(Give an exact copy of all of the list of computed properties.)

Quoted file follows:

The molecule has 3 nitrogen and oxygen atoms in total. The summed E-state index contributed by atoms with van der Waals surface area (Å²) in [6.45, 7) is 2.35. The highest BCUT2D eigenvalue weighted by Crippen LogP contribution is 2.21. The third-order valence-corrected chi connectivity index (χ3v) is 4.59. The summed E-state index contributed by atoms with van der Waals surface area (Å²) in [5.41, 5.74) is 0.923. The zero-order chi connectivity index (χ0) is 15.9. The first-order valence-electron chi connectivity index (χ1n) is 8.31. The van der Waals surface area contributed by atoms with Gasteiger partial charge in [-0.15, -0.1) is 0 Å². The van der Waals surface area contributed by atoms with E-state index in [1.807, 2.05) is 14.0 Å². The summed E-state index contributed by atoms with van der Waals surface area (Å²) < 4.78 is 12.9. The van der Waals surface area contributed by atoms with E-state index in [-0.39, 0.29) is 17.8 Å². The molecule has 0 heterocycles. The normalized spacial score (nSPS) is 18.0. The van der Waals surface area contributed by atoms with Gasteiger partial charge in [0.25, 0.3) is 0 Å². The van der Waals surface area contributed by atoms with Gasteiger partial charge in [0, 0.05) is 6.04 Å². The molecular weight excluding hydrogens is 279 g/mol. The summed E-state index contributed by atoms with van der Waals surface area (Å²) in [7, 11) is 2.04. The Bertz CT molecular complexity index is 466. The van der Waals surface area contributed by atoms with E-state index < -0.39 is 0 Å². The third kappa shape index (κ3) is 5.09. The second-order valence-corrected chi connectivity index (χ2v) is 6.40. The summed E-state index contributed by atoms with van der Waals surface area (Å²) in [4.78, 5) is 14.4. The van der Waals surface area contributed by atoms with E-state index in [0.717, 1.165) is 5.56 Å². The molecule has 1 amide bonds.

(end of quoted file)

The molecule has 3 nitrogen and oxygen atoms in total. The summed E-state index contributed by atoms with van der Waals surface area (Å²) in [6.45, 7) is 2.35. The highest BCUT2D eigenvalue weighted by Crippen LogP contribution is 2.21. The third-order valence-corrected chi connectivity index (χ3v) is 4.59. The summed E-state index contributed by atoms with van der Waals surface area (Å²) in [5.41, 5.74) is 0.923. The zero-order chi connectivity index (χ0) is 15.9. The first-order valence-electron chi connectivity index (χ1n) is 8.31. The van der Waals surface area contributed by atoms with Gasteiger partial charge in [-0.15, -0.1) is 0 Å². The van der Waals surface area contributed by atoms with E-state index in [1.807, 2.05) is 14.0 Å². The summed E-state index contributed by atoms with van der Waals surface area (Å²) < 4.78 is 12.9. The van der Waals surface area contributed by atoms with E-state index in [-0.39, 0.29) is 17.8 Å². The molecule has 0 heterocycles. The normalized spacial score (nSPS) is 18.0. The van der Waals surface area contributed by atoms with Gasteiger partial charge in [0.25, 0.3) is 0 Å². The van der Waals surface area contributed by atoms with Gasteiger partial charge in [0, 0.05) is 6.04 Å². The molecular weight excluding hydrogens is 279 g/mol. The summed E-state index contributed by atoms with van der Waals surface area (Å²) in [7, 11) is 2.04. The Bertz CT molecular complexity index is 466. The van der Waals surface area contributed by atoms with E-state index < -0.39 is 0 Å². The third kappa shape index (κ3) is 5.09. The second-order valence-corrected chi connectivity index (χ2v) is 6.40. The summed E-state index contributed by atoms with van der Waals surface area (Å²) in [4.78, 5) is 14.4. The van der Waals surface area contributed by atoms with E-state index in [0.717, 1.165) is 5.56 Å². The molecule has 1 amide bonds.